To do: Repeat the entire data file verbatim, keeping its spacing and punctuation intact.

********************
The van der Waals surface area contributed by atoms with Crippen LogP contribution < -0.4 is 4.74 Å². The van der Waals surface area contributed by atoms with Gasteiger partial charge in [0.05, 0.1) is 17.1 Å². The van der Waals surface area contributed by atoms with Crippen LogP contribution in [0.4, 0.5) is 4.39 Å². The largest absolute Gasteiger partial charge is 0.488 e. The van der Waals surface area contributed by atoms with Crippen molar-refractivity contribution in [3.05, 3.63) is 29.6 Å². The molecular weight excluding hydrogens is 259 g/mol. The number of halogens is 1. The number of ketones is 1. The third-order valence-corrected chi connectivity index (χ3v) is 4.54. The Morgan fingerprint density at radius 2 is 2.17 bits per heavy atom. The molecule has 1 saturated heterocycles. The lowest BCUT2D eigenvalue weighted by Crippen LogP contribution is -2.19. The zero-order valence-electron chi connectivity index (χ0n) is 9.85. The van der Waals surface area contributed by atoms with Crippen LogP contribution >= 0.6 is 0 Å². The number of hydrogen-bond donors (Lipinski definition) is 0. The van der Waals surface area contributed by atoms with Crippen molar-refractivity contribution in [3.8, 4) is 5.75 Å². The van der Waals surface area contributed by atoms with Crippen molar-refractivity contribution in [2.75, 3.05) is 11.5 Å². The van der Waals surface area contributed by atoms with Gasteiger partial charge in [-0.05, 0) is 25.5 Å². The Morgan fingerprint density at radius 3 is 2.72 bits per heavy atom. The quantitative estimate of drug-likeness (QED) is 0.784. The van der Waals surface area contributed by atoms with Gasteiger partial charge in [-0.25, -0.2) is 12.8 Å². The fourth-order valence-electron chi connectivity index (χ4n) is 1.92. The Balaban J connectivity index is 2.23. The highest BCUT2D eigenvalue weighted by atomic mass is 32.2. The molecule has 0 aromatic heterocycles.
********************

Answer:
The van der Waals surface area contributed by atoms with Crippen LogP contribution < -0.4 is 4.74 Å². The van der Waals surface area contributed by atoms with Gasteiger partial charge in [0.05, 0.1) is 17.1 Å². The van der Waals surface area contributed by atoms with Crippen LogP contribution in [0.4, 0.5) is 4.39 Å². The largest absolute Gasteiger partial charge is 0.488 e. The van der Waals surface area contributed by atoms with Crippen molar-refractivity contribution in [3.05, 3.63) is 29.6 Å². The molecular weight excluding hydrogens is 259 g/mol. The number of halogens is 1. The number of ketones is 1. The third-order valence-corrected chi connectivity index (χ3v) is 4.54. The Morgan fingerprint density at radius 2 is 2.17 bits per heavy atom. The molecule has 1 saturated heterocycles. The lowest BCUT2D eigenvalue weighted by Crippen LogP contribution is -2.19. The zero-order valence-electron chi connectivity index (χ0n) is 9.85. The van der Waals surface area contributed by atoms with Crippen LogP contribution >= 0.6 is 0 Å². The number of hydrogen-bond donors (Lipinski definition) is 0. The van der Waals surface area contributed by atoms with Crippen molar-refractivity contribution in [3.8, 4) is 5.75 Å². The van der Waals surface area contributed by atoms with Crippen molar-refractivity contribution in [2.75, 3.05) is 11.5 Å². The van der Waals surface area contributed by atoms with Gasteiger partial charge in [-0.05, 0) is 25.5 Å². The Morgan fingerprint density at radius 3 is 2.72 bits per heavy atom. The quantitative estimate of drug-likeness (QED) is 0.784. The van der Waals surface area contributed by atoms with Gasteiger partial charge in [-0.25, -0.2) is 12.8 Å². The fourth-order valence-electron chi connectivity index (χ4n) is 1.92. The Balaban J connectivity index is 2.23. The highest BCUT2D eigenvalue weighted by atomic mass is 32.2. The molecule has 0 aromatic heterocycles.